Matt Baggott to step down as PSNI Chief Constable

Having been appointed, unanimously, by the Northern Ireland Policing Board in August 2009, PSNI Chief Constable Matt Baggott is to step down from the post.  And, apparently, he is to retire from policing after a 37-year-long career.  His contract was due to end in September 2014.  Presumably he will remain in position here until then…

From the BBC report

He took up the job as head of the Police Service of Northern Ireland in August 2009 and his contract ends in September 2014.

Mr Baggott, who has been a police officer for 37 years, could have sought a two-year extension.

He said it had been “a real privilege to lead the PSNI through the immense changes of the past few years”.

Mr Baggott added: “I am deeply proud of the courage and commitment of my colleagues and the enormous progress they have made on behalf of everyone.

“In my remaining months as chief my priorities will be to ensure the PSNI has the resources to deal effectively with the many challenges ahead and that our very personal, professional and protective service goes from strength to strength.”

It is understood he will not leave immediately.

Perhaps his successor will get that elusive invite to a Sinn Féin ard fheis…  If that successor can get the ‘confidence’ of the media…

Is it too soon to assess his success in promoting ‘community policing’?  Or cutting bureaucracy?

[If it’s too soon for Gerry… – Ed]  Indeed.

As Ken Reid notes in the UTV report

Recalling Mr Baggott’s 2009 appointment, UTV’s Political Editor Ken Reid said: “It was quite a difficult job for somebody who came from an English constabulary – it was Lancashire from memory. And he was faced with really a financial task first of all, which was that the numbers of the force had to go down. There’s fewer than 7’000 now in the PSNI now.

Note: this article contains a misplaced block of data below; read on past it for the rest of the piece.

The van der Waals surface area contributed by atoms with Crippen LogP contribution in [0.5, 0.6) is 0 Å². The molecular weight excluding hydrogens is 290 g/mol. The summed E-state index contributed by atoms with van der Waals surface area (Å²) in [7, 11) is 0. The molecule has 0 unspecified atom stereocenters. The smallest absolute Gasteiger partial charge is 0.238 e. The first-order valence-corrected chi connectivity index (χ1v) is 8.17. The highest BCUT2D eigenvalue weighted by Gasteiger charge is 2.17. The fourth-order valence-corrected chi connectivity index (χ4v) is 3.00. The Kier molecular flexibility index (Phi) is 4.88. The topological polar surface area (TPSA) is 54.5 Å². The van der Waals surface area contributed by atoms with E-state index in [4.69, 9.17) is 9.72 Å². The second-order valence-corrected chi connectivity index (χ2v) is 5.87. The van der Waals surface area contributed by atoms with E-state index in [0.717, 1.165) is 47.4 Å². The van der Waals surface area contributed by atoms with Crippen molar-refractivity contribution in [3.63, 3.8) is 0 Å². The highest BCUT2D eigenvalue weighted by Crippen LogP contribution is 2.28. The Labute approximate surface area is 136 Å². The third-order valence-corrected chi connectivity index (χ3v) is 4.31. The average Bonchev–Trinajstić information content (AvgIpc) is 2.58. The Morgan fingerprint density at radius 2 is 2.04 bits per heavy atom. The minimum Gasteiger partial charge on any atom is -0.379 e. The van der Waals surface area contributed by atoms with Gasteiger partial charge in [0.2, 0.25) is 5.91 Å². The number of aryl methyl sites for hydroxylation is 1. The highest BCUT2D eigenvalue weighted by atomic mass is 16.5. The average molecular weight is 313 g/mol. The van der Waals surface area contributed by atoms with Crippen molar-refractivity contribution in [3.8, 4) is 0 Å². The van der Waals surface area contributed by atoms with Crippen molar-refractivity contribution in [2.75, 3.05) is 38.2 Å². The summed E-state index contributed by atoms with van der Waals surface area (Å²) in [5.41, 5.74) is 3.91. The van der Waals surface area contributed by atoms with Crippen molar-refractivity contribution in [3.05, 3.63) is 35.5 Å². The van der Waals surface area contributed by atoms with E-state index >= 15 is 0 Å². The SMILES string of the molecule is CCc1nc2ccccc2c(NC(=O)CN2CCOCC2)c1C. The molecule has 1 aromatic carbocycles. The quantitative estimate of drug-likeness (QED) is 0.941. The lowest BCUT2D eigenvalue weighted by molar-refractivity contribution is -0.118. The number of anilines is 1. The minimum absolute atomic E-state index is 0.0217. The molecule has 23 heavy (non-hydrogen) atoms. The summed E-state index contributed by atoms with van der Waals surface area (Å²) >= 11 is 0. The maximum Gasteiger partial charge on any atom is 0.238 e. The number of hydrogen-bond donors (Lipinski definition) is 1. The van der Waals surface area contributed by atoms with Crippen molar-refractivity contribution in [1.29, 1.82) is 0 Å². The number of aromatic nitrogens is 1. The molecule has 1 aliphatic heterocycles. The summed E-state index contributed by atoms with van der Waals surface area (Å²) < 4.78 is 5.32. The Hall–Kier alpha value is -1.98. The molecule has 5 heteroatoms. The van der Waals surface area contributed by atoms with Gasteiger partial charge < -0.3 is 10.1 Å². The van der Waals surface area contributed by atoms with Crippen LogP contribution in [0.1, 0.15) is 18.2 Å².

“He then had the obvious threat from the dissident republicans, the loyalist street protests and it has been quite a challenging job for somebody particularly coming in from the outside.

“There’s been much speculation recently that he wouldn’t go to renew his contract,” he said.

“Significantly one of his deputies, the Deputy Chief Constable Judith Gillespie revealed quite recently that she will leave the force, I believe, in March.

“So it’s going to be a complete change at the top of the leadership of the PSNI in the Autumn.”

Adds  Perhaps he just ran out of ‘confidence’…

Update  And there will be new criteria for applicants.  From the UTV report

Justice Minister David Ford has removed the need for applicants to the position of Chief Constable to have served at Assistant Chief Constable rank for a minimum of two years in policing outside of Northern Ireland.

Instead the Minister has changed the criteria to desirable and introduced the mandatory requirement that the successful candidate should have successfully completed the Strategic Command Course (or an equivalent).

The Minister has communicated his decision to the NI Policing Board, which is responsible for appointing a new Chief Constable, the PSNI, the Justice Committee, NI Police Federation, the Chief Police Officer’s Staff Association and the Police Superintendents’ Association of Northern Ireland.

The changes mean a local police officer could get the top PSNI role.

Further update  Or maybe not…  From the BBC report

A plan to change the criteria for applicants for the job of NI’s chief constable is to go before the executive.

Justice Minister David Ford had announced the change on Monday.

But the first and deputy first ministers said they regard the issue as “significant in its likely impact on the role of the Policing Board”.

The Police Service of Northern Ireland’s (PSNI) Chief Constable, Matt Baggott, will retire in September.

Peter Robinson and Martin McGuinness have written to Mr Ford to tell him of their decision.

The matter will be discussed by the executive on Thursday, and unless Mr Ford withdraws the proposal it is likely to be overturned.

Members of the Policing Board, which appoints the Chief Constable and holds him to account, said they had been caught by surprise by Mr Ford’s announcement.

They said the decision had undermined the board’s authority.

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